Claire at Tin Box Traveller recently posted…Family cycling at Alice Holt Forest, SurreyMy Profile

    Reply
    • February 17, 2017 at 9:00 am
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      The crowds and queues can be very off-putting, yes, but with some planning a great visit is possible and so worth it! Thanks for reading!

      Reply
  • February 15, 2017 at 10:37 am
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    I’ve visited the Sagrada Familia before, but I bet a lot has changed since I last went. It’s a wonderful place to keep revisiting. #mondayescapes

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    • February 17, 2017 at 8:57 am
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      True! The Sagrada Familia has something new and fascinating to offer at every visit 🙂 Thanks for stopping by.

      Reply
  • February 14, 2017 at 11:17 pm
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    I’ve visited Sagrada Familia once in the 90s, and no visitors were allowed inside at the time. I’d love to return just to see the gorgeous interior and all the stained glass windows. Since the estimated completion is less than a decade away, I really I hope I get to see the finished product. #WkendTravelInspiration
    Michele {Malaysian Meanders} recently posted…Disney’s Art of Animation ResortMy Profile

    Reply
  • February 14, 2017 at 3:58 am
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    So beautiful! I went once to Barcelona and didn’t get the opportunity to visit the Sagrada Familia. I went back two years ago and this was at the top of things I wanted to see in the city. I am so glad we went because it is such an unique place. That Gaudi was something else. #TPThursday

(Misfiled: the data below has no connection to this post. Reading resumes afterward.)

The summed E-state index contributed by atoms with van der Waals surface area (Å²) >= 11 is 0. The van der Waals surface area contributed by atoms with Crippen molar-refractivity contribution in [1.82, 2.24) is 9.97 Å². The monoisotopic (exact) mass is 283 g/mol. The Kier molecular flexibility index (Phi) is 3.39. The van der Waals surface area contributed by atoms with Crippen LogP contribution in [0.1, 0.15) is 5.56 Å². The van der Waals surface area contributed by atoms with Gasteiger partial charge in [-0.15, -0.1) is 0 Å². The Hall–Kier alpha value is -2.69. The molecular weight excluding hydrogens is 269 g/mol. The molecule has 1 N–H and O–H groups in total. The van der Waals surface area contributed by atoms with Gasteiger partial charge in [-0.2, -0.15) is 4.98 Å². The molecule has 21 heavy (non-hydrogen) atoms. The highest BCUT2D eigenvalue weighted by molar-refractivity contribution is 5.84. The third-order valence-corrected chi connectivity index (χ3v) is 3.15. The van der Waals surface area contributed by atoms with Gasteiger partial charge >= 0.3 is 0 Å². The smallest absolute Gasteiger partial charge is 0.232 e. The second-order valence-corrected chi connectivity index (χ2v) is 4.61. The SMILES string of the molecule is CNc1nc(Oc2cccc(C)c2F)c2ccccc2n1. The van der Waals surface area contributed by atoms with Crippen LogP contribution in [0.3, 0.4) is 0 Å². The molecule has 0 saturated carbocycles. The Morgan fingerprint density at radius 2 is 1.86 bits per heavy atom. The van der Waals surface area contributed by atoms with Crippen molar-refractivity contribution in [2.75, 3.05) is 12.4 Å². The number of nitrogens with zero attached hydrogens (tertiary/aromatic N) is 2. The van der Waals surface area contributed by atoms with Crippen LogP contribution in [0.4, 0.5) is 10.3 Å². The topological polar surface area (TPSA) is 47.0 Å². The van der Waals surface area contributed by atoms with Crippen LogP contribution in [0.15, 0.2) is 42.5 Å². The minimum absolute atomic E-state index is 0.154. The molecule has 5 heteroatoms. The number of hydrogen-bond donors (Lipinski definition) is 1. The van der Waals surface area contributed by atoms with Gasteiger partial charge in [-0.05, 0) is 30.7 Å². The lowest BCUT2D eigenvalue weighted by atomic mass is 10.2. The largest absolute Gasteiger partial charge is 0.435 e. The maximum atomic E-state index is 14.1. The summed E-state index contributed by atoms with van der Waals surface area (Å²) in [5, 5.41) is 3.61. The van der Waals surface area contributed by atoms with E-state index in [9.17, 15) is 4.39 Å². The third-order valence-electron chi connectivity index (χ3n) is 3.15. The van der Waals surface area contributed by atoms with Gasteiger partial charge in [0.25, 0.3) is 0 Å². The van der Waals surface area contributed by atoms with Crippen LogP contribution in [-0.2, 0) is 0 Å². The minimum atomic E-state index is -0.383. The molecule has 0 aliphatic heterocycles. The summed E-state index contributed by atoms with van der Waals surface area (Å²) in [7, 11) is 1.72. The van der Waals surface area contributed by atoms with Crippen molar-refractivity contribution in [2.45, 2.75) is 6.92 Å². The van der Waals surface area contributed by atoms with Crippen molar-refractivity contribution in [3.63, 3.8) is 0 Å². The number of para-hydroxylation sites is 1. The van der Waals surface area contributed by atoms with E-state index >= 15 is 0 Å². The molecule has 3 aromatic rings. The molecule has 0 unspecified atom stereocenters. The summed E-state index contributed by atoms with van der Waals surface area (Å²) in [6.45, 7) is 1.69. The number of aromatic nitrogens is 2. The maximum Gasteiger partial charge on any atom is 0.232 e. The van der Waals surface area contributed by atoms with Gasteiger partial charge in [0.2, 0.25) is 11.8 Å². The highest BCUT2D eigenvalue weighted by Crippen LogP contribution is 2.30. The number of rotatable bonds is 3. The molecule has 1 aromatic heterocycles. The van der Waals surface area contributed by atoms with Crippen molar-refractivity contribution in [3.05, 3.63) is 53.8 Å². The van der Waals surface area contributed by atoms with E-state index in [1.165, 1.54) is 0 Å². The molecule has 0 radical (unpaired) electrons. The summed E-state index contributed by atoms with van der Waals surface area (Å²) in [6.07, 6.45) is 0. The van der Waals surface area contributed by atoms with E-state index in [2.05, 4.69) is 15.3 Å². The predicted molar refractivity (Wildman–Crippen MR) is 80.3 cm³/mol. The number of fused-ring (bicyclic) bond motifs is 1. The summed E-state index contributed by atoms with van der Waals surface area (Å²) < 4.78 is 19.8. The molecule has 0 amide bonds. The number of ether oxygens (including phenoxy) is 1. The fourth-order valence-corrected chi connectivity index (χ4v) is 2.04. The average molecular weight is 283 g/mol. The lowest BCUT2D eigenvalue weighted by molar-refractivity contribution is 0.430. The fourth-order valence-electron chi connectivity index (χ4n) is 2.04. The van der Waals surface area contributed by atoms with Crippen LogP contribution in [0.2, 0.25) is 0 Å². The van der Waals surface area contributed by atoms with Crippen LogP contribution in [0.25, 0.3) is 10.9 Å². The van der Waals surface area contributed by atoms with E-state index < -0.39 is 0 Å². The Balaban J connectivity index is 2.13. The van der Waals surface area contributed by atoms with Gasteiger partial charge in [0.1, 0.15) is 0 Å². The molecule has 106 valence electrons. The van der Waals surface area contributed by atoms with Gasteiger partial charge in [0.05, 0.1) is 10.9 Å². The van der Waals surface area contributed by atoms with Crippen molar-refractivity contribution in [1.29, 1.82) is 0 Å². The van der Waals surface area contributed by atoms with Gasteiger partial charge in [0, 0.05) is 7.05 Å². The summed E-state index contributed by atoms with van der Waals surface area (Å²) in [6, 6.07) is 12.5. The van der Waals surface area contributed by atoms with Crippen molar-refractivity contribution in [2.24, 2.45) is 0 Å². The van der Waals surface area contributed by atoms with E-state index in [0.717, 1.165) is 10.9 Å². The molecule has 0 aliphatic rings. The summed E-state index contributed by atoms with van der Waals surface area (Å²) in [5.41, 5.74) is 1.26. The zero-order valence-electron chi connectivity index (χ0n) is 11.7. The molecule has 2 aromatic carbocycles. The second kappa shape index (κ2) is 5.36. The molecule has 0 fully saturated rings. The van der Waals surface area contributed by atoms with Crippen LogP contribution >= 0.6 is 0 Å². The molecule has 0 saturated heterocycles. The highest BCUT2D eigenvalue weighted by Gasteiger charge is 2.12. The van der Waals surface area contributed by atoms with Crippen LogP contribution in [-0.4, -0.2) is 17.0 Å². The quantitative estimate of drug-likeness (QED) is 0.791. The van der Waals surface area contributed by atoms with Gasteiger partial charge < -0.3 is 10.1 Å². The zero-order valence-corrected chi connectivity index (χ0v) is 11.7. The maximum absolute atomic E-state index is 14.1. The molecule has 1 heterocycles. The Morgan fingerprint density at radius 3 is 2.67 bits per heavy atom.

Ruth recently posted…8 Reasons to Visit Bisbee, ArizonaMy Profile

    Reply
    • February 14, 2017 at 7:56 am
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      Ah, I’m so happy to hear you went back to see it! It really is such a unique place… and such a monumental project, phew!

      Reply
    • February 14, 2017 at 7:55 am
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      Ha ha! Yes, it really is a huge project… I can’t wait to see it one day when it’s completed.

      Reply
    • February 14, 2017 at 7:54 am
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      Thanks! There is so much to see and do in Barcelona – hope you get to travel there soon.

      Reply
  • February 13, 2017 at 8:53 pm
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    Thanks for sharing with #mondayescapes I love that you shared some of the history and challenges that Gaudi faced. I haven’t been to Barcelona for about 20 years you reminded me I need to return.

    Reply
    • February 14, 2017 at 7:53 am
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      Thanks for the visit Jo. Yes, the Sagrada Familia already has so many stories to tell, even though it’s not completed yet! I hope you can return to Barcelona again in the near future.